MIAMI – Daija and Desma Wimes never imagined they’d learn how to build their own web pages from scratch before they learned how to drive, let alone do so in one day.
But that is exactly what happened when the sisters, aged 13 and 14, students at Carol City Middle School, attended Miami’s first Black Girls Code’s “Build a Webpage in a Day” workshop with the Alpha Kappa Alpha’s Emerging Young Leaders (EYL) group on Saturday at Miami Dade College’s Carrie P. Meek Entrepreneurial Education Center, 6300 NW Seventh Ave.
Now the girls, who are being raised by a single working mother, see a future with endless possibilities. “It was hard sometimes to go places because my mom works a lot. But now with EYL we can do lots of things,” Desma
said. “We’re enjoying ourselves learning to build web pages. It makes me feel confident to know that I can be somebody in life because I see that other people have good careers and it shows no matter what skin color you are, you can be someone in life and do a good job.”
Daija echoed that sentiment. “It shows me that no matter what your color is, you can do something with your life and you are not what people think of you,” she said.
The workshop was the first in a series to be held in Miami by Black Girls Code, a non-profit organization started in 2011 in San Francisco by biotechnology/engineering professional Kimberly Bryant to help familiarize black girls with the technical world and bridge the digital divide.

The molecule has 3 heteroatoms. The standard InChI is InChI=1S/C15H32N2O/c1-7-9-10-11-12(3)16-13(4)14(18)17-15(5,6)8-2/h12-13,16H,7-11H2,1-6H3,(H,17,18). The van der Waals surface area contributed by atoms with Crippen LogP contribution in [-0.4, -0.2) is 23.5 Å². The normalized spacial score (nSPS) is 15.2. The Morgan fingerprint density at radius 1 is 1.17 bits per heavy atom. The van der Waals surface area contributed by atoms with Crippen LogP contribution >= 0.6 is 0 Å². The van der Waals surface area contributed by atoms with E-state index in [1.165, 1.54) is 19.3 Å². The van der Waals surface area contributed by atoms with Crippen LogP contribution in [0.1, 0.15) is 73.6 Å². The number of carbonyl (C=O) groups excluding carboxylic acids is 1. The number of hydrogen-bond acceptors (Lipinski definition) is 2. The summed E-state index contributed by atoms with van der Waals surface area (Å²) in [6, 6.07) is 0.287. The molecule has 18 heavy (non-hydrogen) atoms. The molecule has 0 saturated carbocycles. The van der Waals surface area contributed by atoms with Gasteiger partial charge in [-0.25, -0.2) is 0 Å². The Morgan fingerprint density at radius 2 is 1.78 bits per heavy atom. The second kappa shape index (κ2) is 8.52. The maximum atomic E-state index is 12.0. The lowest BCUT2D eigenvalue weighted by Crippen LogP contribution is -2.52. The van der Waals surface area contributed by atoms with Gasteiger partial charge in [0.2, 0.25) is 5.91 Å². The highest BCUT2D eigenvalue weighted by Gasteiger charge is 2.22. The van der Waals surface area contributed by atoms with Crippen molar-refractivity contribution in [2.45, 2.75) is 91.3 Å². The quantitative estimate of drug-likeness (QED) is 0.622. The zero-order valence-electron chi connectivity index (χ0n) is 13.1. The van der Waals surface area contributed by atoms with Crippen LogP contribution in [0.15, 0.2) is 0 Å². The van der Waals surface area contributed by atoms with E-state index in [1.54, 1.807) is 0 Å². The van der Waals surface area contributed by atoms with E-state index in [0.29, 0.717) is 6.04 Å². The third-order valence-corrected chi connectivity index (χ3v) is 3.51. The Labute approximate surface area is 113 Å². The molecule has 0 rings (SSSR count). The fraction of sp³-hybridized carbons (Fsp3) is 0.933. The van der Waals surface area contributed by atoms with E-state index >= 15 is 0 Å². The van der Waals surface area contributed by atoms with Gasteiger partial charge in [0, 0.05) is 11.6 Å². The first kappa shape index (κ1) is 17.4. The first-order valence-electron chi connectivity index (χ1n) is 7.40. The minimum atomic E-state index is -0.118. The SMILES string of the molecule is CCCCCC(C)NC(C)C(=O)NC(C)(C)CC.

Geared towards elementary, middle and high school girls, aged 7-17, the organization’s ultimate goal is to equip more young black women with the skills they will need to pursue careers in the Science,
Technology, Engineering and Math (STEM) field. The program has seven chapters in cities such as Atlanta, Detroit, Memphis and New York City and several key leaders in Miami wanted to make sure the Magic City was not left behind.
The Miami launch was made possible through collaboration among Black Girls Code; H. Leigh Toney, president of the Meek Center; Felecia Hatcher, CEO of Feverish Pops; and the Miami-Dade Economic Advocacy Trust (MDEAT) which provided the funding.
“This is literally a dream come true. Science, technology engineering and math are the future of this generation,” Toney said. “I just can’t say enough about the genius of Kim Bryant … to help young girls
develop skills that will not only put them in a position to acquire some of the most in-demand and high paying jobs but will also make them creators and entrepreneurs. I think that’s among the highest and best uses of the Entrepreneurial Center.”
Hatcher was a full-time tech professional before she went into the gourmet popsicle business with her husband and business partner Derek Pearson. She said she understood what technology meant and saw what was going on in other parts of the country but not in Miami. The couple was on the team that took Black Girls code to Atlanta and saw a big need for it in Miami, she said.
“Once they get these hard technology skills, it can really take them in any direction that they want to go,” Hatcher said. “If they’re interested in fashion, for example, they can start a fashion app right now instead of waiting until they go to college.”
John Dixon, executive director of MDEAT, said his agency was happy to fund the program because it gave black girls viable career options.
“Our charge is to include Black Miami into the growth and development of Miami-Dade County, in general. Black Girls code is the perfect opportunity to get black girls to take a look at something that they may not have before, other than from a social standpoint,” Dixon said. “It introduces them to a possible career opportunity that they can make money from but they also enjoy doing.”
The workshop included a parent panel of experts in the engineering and technology and fields who explained the importance of young women of color becoming innovators in the STEM field.
“It’s time for us to capitalize off our own stories,” said Christine Johnson, founder of DiversiTech.